View Full Version : PreWar Pearl Harbor Pictures

07-04-2004, 09:51 PM
They are big. Had never seen these before.
Worth a look.

07-04-2004, 09:51 PM
They are big. Had never seen these before.
Worth a look.

07-06-2004, 05:01 AM
Thank you, nices photos http://ubbxforums.ubi.com/images/smiley/16x16_smiley-wink.gif

07-06-2004, 05:58 AM
yup, very cool.

What is the retangular area in the middle of the island...almost black...looks like a huge paved lot.

Too bad for the Japanese they weren't two months earlier - could have taken out the Enterprise.

There is a interesting 'what if' novella/story that was just published in England to coincide with the 60th anniversary of the D-Day landings. Based on 'what if' the Allies had been beaten back and had to withdraw.
Would be an interesting to see something similiar for a 'what if' the carriers were in port - or a 'what if' the carriers had caught the strike force beforehand.

Buzz Beurling flying his last sortie over Malta, Oct.24, 1942

07-06-2004, 07:36 AM
<BLOCKQUOTE class="ip-ubbcode-quote"><font size="-1">quote:</font><HR>Originally posted by jensenpark:
yup, very cool.

What is the retangular area in the middle of the island...almost black...looks like a huge paved lot.


looks like the airfield to me. There appear to be airplanes parked on the concrete ramp area next to it.

07-06-2004, 08:01 AM
it is
U can read taxi on one of the lanes

07-06-2004, 11:18 AM

Ford Island Naval Air Station, in the middle of Pearl Harbor, was headquarters of Patrol Wing Two, and an important target for the Japanese first wave raiders. Reportedly, the initial bomb of the whole attack burst there, prompting the message that electrified the World: "Air Raid, Pearl Harbor--this is no drill.". Several PBY patrol seaplanes and other aircraft were destroyed on Ford Island, and one big hangar was gutted. In all, 33 planes were put out of commission there.

U.S. Navy and Marine Corps air stations on Pearl Harbor's Ford Island, at Ewa to the west of Pearl and at Kanoehe Bay near Bellows Field, also received concentrated attention from the raiders. Ewa's aircraft complement, mainly carrier-type bombers and fighters, was reduced from nearly fifty operational planes to less than twenty. Ford Island and Kanoehe, home to several squadrons of long-range PBY patrol seaplanes, were massively attacked, with Ford Island losing about half its planes and Kaneohe all but a few.



As to there being Japanese spies at Pearl Harbor, there was
at least one rather notorious spy attached to the Japanese Consulate, Takeo Yoshikawa, this of course came to light after the fact.

From a US Marine stationed on EWA Field:

US Marine field at Ewa as an aerographer. Ewa was next to Barbers Point, a naval air station. I promised to take a Sgt's. duty on Sunday, Dec. 7th. at our aerology( meteorology) tent. About 10 minutes to 8:00 a.m., I took the
wet and dry bulb for the temperature and dew point, barograph,
hydrograph reading, checked the wind sock and clouds, then went in the
tent and entered the log book. I had just signed the log when people
outside yelled to come out because there were planes hedge-hopping along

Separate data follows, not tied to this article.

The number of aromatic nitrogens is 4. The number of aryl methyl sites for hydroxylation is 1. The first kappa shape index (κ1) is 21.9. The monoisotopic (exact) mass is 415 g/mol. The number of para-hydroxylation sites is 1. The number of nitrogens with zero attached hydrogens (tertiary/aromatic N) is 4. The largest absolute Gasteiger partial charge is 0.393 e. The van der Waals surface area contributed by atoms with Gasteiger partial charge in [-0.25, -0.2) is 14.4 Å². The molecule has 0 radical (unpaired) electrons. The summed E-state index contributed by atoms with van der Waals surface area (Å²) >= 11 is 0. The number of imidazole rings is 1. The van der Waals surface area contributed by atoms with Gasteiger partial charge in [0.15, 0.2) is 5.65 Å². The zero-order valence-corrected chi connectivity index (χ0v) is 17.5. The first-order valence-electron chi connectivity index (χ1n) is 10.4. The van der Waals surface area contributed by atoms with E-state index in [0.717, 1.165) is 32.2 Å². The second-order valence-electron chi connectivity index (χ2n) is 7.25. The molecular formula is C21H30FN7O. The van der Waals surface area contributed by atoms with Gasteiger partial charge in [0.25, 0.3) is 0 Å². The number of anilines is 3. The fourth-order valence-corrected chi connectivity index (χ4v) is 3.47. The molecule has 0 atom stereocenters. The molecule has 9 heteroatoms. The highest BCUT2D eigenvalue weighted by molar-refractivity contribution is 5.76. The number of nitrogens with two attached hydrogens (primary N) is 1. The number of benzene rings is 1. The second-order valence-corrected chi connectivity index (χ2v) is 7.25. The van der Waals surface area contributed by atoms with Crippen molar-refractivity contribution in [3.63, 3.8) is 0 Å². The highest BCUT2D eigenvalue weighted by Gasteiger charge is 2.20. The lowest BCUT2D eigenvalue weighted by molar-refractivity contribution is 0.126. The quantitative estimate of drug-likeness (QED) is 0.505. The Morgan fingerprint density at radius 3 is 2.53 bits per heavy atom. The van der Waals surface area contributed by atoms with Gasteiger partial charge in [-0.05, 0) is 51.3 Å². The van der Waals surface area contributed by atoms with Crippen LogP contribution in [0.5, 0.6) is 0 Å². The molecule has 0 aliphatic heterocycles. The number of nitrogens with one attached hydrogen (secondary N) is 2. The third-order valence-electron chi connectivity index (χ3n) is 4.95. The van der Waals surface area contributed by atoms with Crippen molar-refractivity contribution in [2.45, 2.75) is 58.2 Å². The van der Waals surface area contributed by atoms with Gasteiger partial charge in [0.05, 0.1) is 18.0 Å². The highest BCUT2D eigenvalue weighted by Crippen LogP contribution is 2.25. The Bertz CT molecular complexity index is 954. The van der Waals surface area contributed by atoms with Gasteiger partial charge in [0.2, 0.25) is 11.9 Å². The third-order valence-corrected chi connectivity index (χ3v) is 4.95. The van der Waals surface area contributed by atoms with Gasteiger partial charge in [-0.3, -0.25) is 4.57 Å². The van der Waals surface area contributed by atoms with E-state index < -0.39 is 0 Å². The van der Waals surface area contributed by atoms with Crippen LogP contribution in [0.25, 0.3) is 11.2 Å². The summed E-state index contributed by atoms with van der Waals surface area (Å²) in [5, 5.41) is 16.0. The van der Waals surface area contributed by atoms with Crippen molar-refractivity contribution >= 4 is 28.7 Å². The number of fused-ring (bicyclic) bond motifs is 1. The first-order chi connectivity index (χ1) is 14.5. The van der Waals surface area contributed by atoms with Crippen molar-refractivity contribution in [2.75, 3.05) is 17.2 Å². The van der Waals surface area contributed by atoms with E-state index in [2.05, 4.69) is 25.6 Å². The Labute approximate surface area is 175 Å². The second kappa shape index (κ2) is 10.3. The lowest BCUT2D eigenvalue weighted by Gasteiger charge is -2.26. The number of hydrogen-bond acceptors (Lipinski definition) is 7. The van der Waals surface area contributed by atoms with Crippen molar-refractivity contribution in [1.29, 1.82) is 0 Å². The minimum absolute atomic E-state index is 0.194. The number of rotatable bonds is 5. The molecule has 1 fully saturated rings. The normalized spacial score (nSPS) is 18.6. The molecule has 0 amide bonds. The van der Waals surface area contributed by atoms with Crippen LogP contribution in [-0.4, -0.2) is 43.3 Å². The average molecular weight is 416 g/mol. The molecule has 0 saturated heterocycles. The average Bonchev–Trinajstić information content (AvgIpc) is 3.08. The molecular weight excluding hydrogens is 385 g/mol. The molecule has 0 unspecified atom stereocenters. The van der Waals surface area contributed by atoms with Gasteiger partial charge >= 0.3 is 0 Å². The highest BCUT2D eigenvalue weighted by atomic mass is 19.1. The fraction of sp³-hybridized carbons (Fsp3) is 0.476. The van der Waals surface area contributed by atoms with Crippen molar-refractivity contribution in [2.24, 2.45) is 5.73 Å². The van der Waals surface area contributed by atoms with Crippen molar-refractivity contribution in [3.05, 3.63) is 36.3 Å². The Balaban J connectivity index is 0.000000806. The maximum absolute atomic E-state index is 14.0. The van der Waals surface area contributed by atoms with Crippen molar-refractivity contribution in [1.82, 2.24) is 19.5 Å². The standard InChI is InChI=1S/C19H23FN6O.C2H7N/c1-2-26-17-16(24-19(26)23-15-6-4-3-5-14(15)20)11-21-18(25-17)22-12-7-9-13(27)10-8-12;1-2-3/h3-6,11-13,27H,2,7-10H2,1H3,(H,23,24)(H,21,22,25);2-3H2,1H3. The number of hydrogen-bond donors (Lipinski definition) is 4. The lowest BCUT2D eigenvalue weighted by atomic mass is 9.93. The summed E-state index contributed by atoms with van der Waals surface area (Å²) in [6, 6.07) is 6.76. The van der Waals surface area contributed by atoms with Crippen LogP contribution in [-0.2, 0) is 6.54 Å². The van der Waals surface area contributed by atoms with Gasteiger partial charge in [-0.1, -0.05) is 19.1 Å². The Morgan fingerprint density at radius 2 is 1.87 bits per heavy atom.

the coast. Just then a two-seater torpedo plane banked around the tower
and the rear gunner fired at us. The red circle on the wings told me
all I needed to know. The planes that dropped torpedoes and bombs in
the harbor strafed our base burning up all of our planes.
It was devastating to see all of our planes burning up, and the marines were scurrying to get their rifles and amo to fire back at the planes. We
were also told that there was a possibility of Japanese troops landing
on our beach but that didn't happen. We were not totally informed about
the destruction at the harbor for a couple of days. There were two
attacks from these planes and we were sending hot rifle fire at them.
We were kept busy night and day guarding the beach for the next couple
of days.

My parents are Pearl Harbor survivors. My dad was a USMC Dauntless SDB pilot at the time stationed at EWA Field during the japanese attack. He saw Battleship row go up and had friends on the Arizona. Japanese planes flew "low enough to throw a rock at" and straffed/bombed them.


CCJ: What do you define as the most important things a fighter pilot must know to be successful, relating to air combat maneuvering?

Robert S. Johnson :
It's pretty simple, really. Know the absolute limits of your plane's capabilities.
Know its strengths and weaknesses. Know the strengths and weaknesses of you enemy's fighters. Never fight the way your enemy fights best. Always fight the way you fight best. Never be predictable.

In "Fighter Aces," aviation historians Raymond Tolliver
and Trevor Constable compared Johnson's record with that of two German aces.
Werner Molders was the first ace to score 100 aerial victories and Erich Hartmann is the top scoring ace of all time with 352.

The authors noted that
Johnson "emerges impressively from this comparison." He downed 28 planes in 91 sorties, while Molders took 142 sorties to do the same, and Hartmann, 194.


"Angels of Okinawa"

07-06-2004, 02:15 PM
Were'nt those pics taken by an RF-8 http://ubbxforums.ubi.com/images/smiley/35.gif


07-06-2004, 03:17 PM
Grate Pics guys.
Now what impresses me the most is the Smoke...

Wish we could have That in PF... but I know: FPS killers....

07-07-2004, 08:21 AM
The Way It Was: Pearl Harbor, the Original Photographs (http://www.amazon.com/exec/obidos/tg/detail/-/0028811208/qid=1089209701/sr=1-18/ref=sr_1_18/002-5869734-3856869?v=glance&s=books)

This picture book has great pictures of Pearl Harbor before during and after the battle. It also has pictures of many of the players involved in the battle.